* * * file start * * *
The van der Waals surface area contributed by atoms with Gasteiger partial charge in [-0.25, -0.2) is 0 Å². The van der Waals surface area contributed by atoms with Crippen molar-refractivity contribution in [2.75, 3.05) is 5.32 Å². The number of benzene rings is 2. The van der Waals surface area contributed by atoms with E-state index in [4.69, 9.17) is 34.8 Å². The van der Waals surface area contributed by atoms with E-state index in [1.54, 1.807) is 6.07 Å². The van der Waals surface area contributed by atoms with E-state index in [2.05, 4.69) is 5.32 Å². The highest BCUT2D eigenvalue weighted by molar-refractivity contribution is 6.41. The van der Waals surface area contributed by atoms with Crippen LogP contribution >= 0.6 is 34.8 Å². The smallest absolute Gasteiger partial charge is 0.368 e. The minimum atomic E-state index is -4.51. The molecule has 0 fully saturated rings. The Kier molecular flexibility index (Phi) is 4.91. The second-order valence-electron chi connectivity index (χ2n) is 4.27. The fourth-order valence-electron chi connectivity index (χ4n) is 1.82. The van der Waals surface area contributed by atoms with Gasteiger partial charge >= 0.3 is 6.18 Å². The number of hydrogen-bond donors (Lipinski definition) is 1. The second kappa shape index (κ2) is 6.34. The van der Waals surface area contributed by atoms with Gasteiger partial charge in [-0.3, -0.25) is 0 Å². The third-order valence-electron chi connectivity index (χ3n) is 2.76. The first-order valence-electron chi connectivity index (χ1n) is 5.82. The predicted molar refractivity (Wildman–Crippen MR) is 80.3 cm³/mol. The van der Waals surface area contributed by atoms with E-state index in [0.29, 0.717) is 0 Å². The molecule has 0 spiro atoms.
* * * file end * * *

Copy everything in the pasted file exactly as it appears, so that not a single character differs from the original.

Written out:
The van der Waals surface area contributed by atoms with Gasteiger partial charge in [-0.25, -0.2) is 0 Å². The van der Waals surface area contributed by atoms with Crippen molar-refractivity contribution in [2.75, 3.05) is 5.32 Å². The number of benzene rings is 2. The van der Waals surface area contributed by atoms with E-state index in [4.69, 9.17) is 34.8 Å². The van der Waals surface area contributed by atoms with E-state index in [1.54, 1.807) is 6.07 Å². The van der Waals surface area contributed by atoms with E-state index in [2.05, 4.69) is 5.32 Å². The highest BCUT2D eigenvalue weighted by molar-refractivity contribution is 6.41. The van der Waals surface area contributed by atoms with Crippen LogP contribution >= 0.6 is 34.8 Å². The smallest absolute Gasteiger partial charge is 0.368 e. The minimum atomic E-state index is -4.51. The molecule has 0 fully saturated rings. The Kier molecular flexibility index (Phi) is 4.91. The second-order valence-electron chi connectivity index (χ2n) is 4.27. The fourth-order valence-electron chi connectivity index (χ4n) is 1.82. The van der Waals surface area contributed by atoms with Gasteiger partial charge >= 0.3 is 6.18 Å². The number of hydrogen-bond donors (Lipinski definition) is 1. The second kappa shape index (κ2) is 6.34. The van der Waals surface area contributed by atoms with Gasteiger partial charge in [-0.3, -0.25) is 0 Å². The third-order valence-electron chi connectivity index (χ3n) is 2.76. The first-order valence-electron chi connectivity index (χ1n) is 5.82. The predicted molar refractivity (Wildman–Crippen MR) is 80.3 cm³/mol. The van der Waals surface area contributed by atoms with E-state index in [0.29, 0.717) is 0 Å². The molecule has 0 spiro atoms.